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What is the future of advertising in messaging apps?

I hope you’ve read this article before. “Chat eating the world”

Consumers spend an enormous amount of time on mobile, particularly with chat and messenger apps, such as Line, WhatsApp and Facebook Messenger.  This represents a huge business opportunity for marketers, who must figure out how to leverage messenger services and add the in-app channel into their cross-device campaigns.

eMarketer forecasted that in-app advertising spending would outpace mobile web spending nearly 3 to 1 this year. Juniper Research predicts that, by 2018, it’ll reach $17 billion, making in-app the fastest-growing sector of the mobile advertising market.  Engaging with consumers in-app is incredibly effective, as it speaks to people in the moment in which they’ve already expressed intent.

Users around the world are logging in to messaging apps to not only chat with friends but also to connect with brands, browse merchandise, and watch content. What were once simple services for exchanging messages, pictures, videos, and GIFs have evolved into expansive ecosystems with their own developers, apps, and APIs.

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Chat apps boast a number of distinct characteristics that make their audiences particularly appealing to businesses and marketers, including their size, retention and usage rates, and user demographics. The combined user base of the top four chat apps is larger than the combined user base of the top four social networks. Chat apps also have higher retention and usage rates than most mobile apps. Finally, the majority of their users are young, an extremely important demographic for brands, advertisers and publishers.

Digital Content and Advertising Key Revenue Generators for Messaging Apps
2018 is expected to be another landmark year for mobile messaging apps.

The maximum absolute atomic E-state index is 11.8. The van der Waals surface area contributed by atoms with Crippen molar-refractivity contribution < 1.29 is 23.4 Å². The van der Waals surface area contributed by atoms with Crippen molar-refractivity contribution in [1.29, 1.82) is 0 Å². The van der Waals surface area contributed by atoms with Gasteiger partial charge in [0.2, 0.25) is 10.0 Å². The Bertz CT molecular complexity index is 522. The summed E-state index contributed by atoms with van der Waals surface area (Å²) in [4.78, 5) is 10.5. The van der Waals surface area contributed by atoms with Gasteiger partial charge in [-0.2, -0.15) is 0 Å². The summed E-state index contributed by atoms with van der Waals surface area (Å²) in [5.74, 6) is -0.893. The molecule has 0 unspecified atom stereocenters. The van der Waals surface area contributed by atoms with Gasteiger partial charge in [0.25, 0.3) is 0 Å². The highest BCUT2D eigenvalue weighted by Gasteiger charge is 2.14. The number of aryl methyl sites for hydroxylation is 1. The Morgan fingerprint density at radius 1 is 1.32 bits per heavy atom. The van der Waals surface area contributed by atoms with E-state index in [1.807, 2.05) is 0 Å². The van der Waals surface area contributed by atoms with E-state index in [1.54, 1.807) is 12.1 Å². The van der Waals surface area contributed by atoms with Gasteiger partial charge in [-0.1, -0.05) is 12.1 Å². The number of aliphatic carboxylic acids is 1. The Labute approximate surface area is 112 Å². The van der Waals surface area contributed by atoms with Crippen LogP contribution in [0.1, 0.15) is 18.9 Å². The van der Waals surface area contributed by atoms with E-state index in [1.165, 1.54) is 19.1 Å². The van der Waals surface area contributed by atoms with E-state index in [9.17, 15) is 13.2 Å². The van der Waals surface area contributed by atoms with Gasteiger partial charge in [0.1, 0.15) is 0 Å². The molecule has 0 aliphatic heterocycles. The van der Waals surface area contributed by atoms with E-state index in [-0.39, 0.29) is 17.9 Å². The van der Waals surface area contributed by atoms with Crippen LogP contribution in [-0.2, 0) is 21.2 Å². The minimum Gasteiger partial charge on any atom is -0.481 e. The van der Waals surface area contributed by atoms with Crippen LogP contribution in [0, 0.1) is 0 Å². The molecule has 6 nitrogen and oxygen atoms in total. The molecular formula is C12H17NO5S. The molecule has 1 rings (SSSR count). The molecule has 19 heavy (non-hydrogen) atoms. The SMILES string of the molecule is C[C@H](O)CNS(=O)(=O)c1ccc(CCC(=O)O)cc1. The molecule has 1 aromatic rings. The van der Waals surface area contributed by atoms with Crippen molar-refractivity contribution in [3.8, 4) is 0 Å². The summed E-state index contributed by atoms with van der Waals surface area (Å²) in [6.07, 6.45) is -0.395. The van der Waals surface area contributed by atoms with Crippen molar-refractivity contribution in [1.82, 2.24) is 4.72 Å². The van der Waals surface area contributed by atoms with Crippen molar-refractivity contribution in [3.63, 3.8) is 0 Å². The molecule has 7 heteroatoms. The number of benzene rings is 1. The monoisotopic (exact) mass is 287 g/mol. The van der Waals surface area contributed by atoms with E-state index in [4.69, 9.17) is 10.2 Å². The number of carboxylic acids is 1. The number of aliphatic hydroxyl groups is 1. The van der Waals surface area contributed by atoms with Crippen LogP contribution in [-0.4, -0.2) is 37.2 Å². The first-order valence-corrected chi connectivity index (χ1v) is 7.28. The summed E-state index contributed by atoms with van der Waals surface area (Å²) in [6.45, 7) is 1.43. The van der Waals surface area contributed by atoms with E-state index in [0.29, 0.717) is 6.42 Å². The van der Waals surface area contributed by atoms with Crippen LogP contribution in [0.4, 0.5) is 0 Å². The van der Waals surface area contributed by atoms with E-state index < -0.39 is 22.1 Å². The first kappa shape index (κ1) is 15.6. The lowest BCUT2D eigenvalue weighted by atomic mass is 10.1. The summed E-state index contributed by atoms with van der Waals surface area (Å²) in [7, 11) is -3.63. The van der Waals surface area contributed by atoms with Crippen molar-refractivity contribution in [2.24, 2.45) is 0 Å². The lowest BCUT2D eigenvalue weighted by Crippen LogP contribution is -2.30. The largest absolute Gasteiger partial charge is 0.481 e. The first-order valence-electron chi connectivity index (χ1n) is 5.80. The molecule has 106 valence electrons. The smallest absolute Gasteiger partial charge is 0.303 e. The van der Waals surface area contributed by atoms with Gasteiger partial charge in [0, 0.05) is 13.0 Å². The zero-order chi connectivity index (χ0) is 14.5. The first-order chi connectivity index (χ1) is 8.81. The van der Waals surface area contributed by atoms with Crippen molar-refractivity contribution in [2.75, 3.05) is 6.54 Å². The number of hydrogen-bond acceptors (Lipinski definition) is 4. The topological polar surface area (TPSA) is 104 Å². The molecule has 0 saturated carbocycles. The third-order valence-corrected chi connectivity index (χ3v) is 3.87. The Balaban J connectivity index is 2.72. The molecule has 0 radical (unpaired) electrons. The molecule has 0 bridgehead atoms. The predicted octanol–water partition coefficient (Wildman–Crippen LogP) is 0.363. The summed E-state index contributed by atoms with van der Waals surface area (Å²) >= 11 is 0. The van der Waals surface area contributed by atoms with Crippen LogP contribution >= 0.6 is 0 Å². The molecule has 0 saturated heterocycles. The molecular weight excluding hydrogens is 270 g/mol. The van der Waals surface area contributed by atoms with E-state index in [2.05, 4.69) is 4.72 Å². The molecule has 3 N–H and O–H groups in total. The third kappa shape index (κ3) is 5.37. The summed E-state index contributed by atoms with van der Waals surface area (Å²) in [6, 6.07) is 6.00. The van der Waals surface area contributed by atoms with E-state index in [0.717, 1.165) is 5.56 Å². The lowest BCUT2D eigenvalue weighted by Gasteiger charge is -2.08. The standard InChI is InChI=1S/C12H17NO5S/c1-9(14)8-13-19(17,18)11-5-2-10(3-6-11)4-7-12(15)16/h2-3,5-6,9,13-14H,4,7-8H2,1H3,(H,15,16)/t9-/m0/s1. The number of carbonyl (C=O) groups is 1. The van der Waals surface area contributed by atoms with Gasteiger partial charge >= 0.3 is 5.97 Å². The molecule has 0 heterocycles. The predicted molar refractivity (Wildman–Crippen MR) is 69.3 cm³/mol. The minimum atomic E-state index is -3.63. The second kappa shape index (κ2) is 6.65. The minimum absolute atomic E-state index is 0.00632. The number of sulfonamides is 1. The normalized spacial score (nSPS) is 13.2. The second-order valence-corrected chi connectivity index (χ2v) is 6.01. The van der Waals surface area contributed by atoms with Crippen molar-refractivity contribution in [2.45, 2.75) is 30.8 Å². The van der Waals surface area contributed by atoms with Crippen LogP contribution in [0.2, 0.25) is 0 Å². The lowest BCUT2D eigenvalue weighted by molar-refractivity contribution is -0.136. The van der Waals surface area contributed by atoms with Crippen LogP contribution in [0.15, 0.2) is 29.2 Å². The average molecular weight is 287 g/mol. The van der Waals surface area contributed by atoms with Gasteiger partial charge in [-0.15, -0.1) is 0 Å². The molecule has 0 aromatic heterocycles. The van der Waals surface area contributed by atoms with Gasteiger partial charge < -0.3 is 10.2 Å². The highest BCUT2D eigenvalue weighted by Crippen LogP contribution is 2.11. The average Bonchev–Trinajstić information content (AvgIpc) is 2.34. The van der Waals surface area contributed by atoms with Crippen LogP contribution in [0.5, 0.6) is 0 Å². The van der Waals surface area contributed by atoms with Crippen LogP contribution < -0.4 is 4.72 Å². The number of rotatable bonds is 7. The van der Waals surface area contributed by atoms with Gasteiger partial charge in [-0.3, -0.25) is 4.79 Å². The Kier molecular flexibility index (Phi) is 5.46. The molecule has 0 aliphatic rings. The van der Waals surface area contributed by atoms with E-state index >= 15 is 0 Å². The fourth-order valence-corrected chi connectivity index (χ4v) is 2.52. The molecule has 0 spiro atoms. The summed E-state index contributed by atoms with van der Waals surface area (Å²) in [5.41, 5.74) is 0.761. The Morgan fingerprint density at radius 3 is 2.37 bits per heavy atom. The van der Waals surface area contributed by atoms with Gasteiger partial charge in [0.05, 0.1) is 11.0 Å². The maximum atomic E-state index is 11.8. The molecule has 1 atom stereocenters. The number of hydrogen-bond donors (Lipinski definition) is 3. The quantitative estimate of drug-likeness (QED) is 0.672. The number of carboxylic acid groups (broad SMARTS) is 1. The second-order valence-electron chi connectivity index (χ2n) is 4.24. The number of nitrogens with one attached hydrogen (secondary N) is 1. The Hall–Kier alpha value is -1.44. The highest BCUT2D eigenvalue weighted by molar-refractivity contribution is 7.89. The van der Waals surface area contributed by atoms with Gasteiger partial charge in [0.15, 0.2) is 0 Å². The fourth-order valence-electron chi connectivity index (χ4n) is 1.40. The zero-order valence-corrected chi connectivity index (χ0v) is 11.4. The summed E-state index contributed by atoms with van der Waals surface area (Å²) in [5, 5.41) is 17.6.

More than 1.4 billion consumers worldwide are expected to use a mobile messaging app this year. In 2018, that number will reach 2 billion, according to estimates from eMarketer’s first global report on the apps’ reach. Double-digit growth in the number of mobile messaging users is projected through 2018, as more consumers gain mobile internet access worldwide and flock to messaging apps as cheaper alternatives to SMS, MMS and voice calls.

As outlined in a new eMarketer report, “Mobile Messaging Apps: Global User Forecast, Leaderboard and Outlook on Monetization,” by the end of 2015, 75% of smartphone users worldwide will use an over-the-top (OTT) mobile messaging app at least once a month. Such a large share is not surprising, considering smartphones are communication devices at their core and “messaging” has consistently been among the most popular mobile activities, albeit one traditionally done via SMS/MMS. For reasons ranging from cost savings to creative expression, OTT messaging apps have grown incredibly popular with mobile users the world over.


Mobile Phone Messaging App Users and Penetration Worldwide, 2014-2019 (billions, % change and % of mobile phone internet users)

With the popularity of mobile messaging apps continuing to grow, the volume of instant messages (IMs) sent annually is expected to eclipse other forms of digital messages. According to a July 2015 press release from Juniper Research, more than 94 trillion digital messages will be sent worldwide this year, a total that includes email, IM, MMS, SMS and social media. Email is expected to generate the largest share of messages, but Juniper contends that the scales will tip in favor of IM next year. The research firm projects the volume of IM will exceed email for the first time by mid-2016 and generate the largest share of digital messages sent annually.

Revenue and Usage Metrics for Select Mobile Messaging Apps Worldwide, 2015 & 2020

Looking ahead, 2018 is expected to be another landmark year for mobile app messaging. At that point, eMarketer projects the number of chat app users will reach 2 billion and represent more than 80% of smartphone users worldwide.

It’s premature to rank the leading messaging apps by revenue, as the apps vary widely in their stage of development—some have not even attempted to monetize their audience yet—and their philosophies on monetization differ. WeChat and Line are often held up as role models for successfully tapping into a combination of these sources to generate revenue. Digital content sales—the sale of games and emoji/sticker packs in particular—have been important drivers of revenue for both companies. Stickers alone provide two streams of revenue: one through the retail sale of sticker packs sold by the app itself, and the other from “branded stickers,” a form of brand-sponsored content.

But, as with any emerging type of advertising, there are some questions and real technical challenges ahead. As we move into 2016, in-app will continue to be top of mind for many advertisers and publishers alike.


Source: Business Insider, eMarketer, AdExchanger